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Thread Like Summary
4CornersPuddle, CrazyCarl, FishinRod, SherWood
Total Likes: 8
Original Post (Thread Starter)
#546157 04/07/2022 3:30 PM
by SherWood
SherWood
My pond is roughly 3 acres, maybe a little bit smaller but not larger. I am setting up a Hiblow 120LL with two 12in. Matala diffusers in a few days. I'd like to purchase and stock fingerlings by the end of April. I'd say my pond is mostly shallow, under 6' deep except the deepest hole near the dam that might be about 15' deep but I haven't measured it after we've drained and dug out silt/muck. I may have two to three more vertical feet to go until full pool.

I plan to stock about 6000 FHM, 900 BG between 1- 4", 200 RES 3-4", 150 LMB 2-3", 100 CC 6-8".

What I am wondering is if I plan to get the fish at least one week past the time I start aerating, are there any cautions I need to be aware of and take before putting the fish in or as I put them in? I was planning on running the aerator 24/7 right after I install it but wasn't sure if I should be doing that a different way or if the pond will be okay and safe for fish at least a week out from starting the aerator.

I am new to all of this.

Thanks!
Liked Replies
#546533 Apr 18th a 01:40 AM
by SherWood
SherWood
Alrighty, got the installation finished today and it's pumping lotsa bubbles!

I'm excited to finally get this done. I have the Hiblow 120LL, two 12" Matala diffuser disks and 120' of 1/2" hose to one diffuser in 7' of water and another 80' of hose to one in 8' of water. My pond has about two more vertical feet until it's at full pool. I tied some line to floats so I could pull the diffusers up with ease should I need to adjust things.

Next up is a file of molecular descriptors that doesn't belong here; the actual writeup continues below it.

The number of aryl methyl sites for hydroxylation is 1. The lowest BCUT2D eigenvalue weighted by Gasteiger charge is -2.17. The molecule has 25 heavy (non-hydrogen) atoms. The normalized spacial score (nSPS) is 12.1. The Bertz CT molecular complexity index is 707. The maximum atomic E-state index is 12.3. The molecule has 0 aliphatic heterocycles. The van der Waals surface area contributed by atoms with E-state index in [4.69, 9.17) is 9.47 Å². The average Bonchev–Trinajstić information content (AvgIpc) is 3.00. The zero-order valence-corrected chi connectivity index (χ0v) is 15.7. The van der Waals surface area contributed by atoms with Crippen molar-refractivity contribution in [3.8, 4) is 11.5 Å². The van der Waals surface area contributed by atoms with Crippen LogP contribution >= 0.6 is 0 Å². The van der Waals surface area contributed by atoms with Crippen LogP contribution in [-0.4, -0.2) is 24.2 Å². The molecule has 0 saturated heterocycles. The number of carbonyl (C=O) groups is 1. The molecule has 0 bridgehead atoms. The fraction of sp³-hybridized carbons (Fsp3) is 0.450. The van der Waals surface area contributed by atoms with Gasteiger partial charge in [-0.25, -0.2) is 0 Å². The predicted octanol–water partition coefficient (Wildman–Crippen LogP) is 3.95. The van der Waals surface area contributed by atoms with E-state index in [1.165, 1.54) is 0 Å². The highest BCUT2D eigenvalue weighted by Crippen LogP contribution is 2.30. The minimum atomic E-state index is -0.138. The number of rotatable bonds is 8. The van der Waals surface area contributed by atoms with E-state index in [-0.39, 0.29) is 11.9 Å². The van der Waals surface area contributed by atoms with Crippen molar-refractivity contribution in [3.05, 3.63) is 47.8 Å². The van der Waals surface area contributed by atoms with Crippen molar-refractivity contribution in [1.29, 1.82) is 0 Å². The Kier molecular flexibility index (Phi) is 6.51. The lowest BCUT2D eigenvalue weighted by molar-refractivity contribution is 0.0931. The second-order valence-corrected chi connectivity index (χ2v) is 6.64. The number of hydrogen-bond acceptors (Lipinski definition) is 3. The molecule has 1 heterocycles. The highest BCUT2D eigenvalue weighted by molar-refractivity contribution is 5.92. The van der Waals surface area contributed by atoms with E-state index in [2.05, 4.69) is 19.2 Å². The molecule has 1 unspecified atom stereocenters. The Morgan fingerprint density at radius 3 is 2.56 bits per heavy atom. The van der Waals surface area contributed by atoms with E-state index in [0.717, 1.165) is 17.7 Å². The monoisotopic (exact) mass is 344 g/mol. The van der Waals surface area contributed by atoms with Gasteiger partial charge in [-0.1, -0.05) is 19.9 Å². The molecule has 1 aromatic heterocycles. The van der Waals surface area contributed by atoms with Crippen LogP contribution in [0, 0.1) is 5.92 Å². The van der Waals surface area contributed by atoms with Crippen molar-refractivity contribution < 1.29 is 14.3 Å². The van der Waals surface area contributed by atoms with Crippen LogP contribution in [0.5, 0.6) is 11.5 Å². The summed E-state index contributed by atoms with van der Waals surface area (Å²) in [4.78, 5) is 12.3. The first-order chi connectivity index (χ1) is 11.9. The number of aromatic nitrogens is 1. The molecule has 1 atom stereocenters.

I made a pump housing out of lumber that's near the edge of the pond and I have it vented. I ran 100' of 16/3 chord to it from my house. I'll bury it once I settle on exactly where I want everything. As was recommended here, I split a line coming off the pump and have two valves at the beginning of each separate hose so I can adjust air flow to the diffusers. For the diffusers, I made two cylindrical cages out of wire fencing that hold the diffuser about a foot off the bottom. I weighed each down with two red bricks and I braced the hose inside in such a way that if I ever need to pull the cages in using the hose that the fitting on the diffuser doesn't take the force. They are plastic and I don't trust them to be brutalized. I should have taken pictures of the steps I took with everything but my cheap phone camera isn't working for some reason.

I spent a good half a day in constant cold rain and drizzle so I could get this done today. Dragging that weighted line off the bank into the water was a pain in the butt, two steps forward, one step back kind of thing. I was nervous that something wouldn't work right but am tickled silly that it seems to be doing great and putting out more than I expected.

Next weekend we are hoping to get the fish and then a swimming and BBQ party as soon as the weather allows for it, hopefully by the end of May. My wife and I are so happy to be getting our pond back in shape. We've come a long way over the past two years with it.